A Washington man was sentenced to 51 months in prison for selling an industrial chemical as Medical Miracle Solution, MMS. The solution, as detailed by the authorities, was sodium chlorite. According to reports, the directions had the consumer add citric acid to this which creates chlorine dioxide, a very strong oxidizing solution. This type of mixture is used in a number of industrial applications including use as a sanitizing solution for food contact surfaces. But not for direct consumption. A number of people had reported becoming ill.
However, even knowing you can become ill, people still tried it. Here is an account of such -
http://www.curezone.org/forums/am.asp?i=1761189. Crazy...are some people that gullible? When it comes to finding that magic bullet to better health, probably so.
51 months seems a bit lenient considering the sentence could have been up to 36 years.
"Miracle Mineral Solution" promoter convicted of selling bleach as a miracle cure
Seven-day federal trial ends in conviction for Louis Daniel Smith
05/29/2015 | ConsumerAffairs | Scams
By Truman Lewis
You wouldn't normally think of industrial bleach as being a miracle cure. Or any kind of cure for that matter. But that didn't stop Louis Daniel Smith from selling many gallons of the stuff by labeling it "Miracle Mineral Solution."
A federal jury in Washington state sat through seven days of testimony, alleging that Smith, 45, of Spokane, sold the toxic liquid as a miracle cure for numerous diseases and illnesses, including cancer, AIDS, malaria, hepatitis, lyme disease, asthma and the common cold.
It then convicted him of conspiracy, smuggling, selling misbranded drugs and defrauding the United States. He faces up to 34 years in prison.
In 2010, the FDA said it had received several reports of health injuries from consumers using the product, including severe nausea, vomiting, and life-threatening low blood pressure from dehydration. Consumers who have MMS should stop using it immediately and throw it away, the FDA said.
Evidence at trial showed that Smith operated a business called “Project GreenLife” (PGL) from 2007 to 2011. PGL sold a product called “Miracle Mineral Supplement,” or MMS, over the Internet. MMS is a mixture of sodium chlorite and water.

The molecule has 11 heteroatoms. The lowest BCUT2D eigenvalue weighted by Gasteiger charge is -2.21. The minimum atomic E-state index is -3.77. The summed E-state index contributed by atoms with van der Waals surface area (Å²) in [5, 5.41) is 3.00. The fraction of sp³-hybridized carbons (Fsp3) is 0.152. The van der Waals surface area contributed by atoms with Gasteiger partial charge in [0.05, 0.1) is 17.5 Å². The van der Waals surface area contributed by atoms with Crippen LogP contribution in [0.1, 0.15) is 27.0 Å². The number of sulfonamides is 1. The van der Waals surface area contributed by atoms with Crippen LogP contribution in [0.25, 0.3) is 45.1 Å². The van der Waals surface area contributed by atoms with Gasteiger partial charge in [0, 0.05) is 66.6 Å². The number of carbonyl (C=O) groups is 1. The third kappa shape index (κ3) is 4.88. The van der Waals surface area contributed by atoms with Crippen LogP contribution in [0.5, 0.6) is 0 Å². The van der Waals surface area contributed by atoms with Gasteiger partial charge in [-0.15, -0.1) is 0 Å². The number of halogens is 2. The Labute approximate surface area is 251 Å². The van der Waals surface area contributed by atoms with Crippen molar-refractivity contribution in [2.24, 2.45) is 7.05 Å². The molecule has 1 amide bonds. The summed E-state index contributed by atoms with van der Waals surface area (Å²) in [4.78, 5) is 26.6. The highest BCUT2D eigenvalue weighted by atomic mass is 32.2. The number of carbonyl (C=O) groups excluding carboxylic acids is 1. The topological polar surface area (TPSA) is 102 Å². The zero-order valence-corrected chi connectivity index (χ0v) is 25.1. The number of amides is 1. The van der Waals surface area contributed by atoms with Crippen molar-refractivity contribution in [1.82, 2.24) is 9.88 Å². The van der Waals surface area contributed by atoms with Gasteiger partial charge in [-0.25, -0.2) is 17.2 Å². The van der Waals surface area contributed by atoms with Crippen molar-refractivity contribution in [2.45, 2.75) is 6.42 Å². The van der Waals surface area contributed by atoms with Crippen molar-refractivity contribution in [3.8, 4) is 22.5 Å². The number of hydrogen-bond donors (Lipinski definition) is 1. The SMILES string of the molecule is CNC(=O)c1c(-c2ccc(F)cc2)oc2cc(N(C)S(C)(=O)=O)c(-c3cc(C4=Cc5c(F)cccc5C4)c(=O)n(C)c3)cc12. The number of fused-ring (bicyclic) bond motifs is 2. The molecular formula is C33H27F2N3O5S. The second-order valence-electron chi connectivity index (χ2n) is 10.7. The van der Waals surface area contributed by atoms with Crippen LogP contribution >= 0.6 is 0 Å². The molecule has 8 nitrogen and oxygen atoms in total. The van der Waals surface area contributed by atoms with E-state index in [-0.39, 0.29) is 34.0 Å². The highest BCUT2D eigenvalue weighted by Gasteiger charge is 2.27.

Sodium chlorite is an industrial chemical used as a pesticide and for hydraulic fracking and wastewater treatment. Sodium chlorite cannot be sold for human consumption and suppliers of the chemical include a warning sheet stating that it can cause potentially fatal side effects if swallowed.
“This verdict demonstrates that the Department of Justice will prosecute those who sell dangerous chemicals as miracle cures to sick people and their desperate loved ones,” said Principal Deputy Assistant Attorney General Benjamin C. Mizer of the Justice Department’s Civil Division. “Consumers have the right to expect that the medicines that they purchase are safe and effective.” Mizer thanked the jury for its service and its careful consideration of the evidence.
The government presented evidence that Smith instructed consumers to combine MMS with citric acid to create chlorine dioxide, add water and drink the resulting mixture to cure numerous illnesses. Chlorine dioxide is a potent agent used to bleach textiles, among other industrial applications. It is a severe respiratory and eye irritant that can cause nausea, diarrhea and dehydration.
According to the instructions that Smith provided, diarrhea and vomiting were all signs that the miracle cure was working. The instructions also stated that despite a risk of possible brain damage, the product might still be appropriate for pregnant women or infants who were seriously ill.
According to the evidence presented at trial, Smith created phony “water purification” and “wastewater treatment” businesses in order to obtain sodium chlorite and ship his MMS without being detected by the U.S. Food and Drug Administration (FDA) or U.S. Customs and Border Protection. The government also presented evidence that Smith hid evidence from FDA inspectors and destroyed evidence while law enforcement agents were executing search warrants on his residence and business.
In all, the jury convicted Smith of one count of conspiracy to commit multiple crimes, three counts of introducing misbranded drugs into interstate commerce with intent to defraud or mislead and one count of fraudulently smuggling merchandise into the United States. The jury found Smith not guilty on one out of four of the misbranded drug counts. He faces a statutory maximum of 34 years in prison at his Sept. 9 sentencing.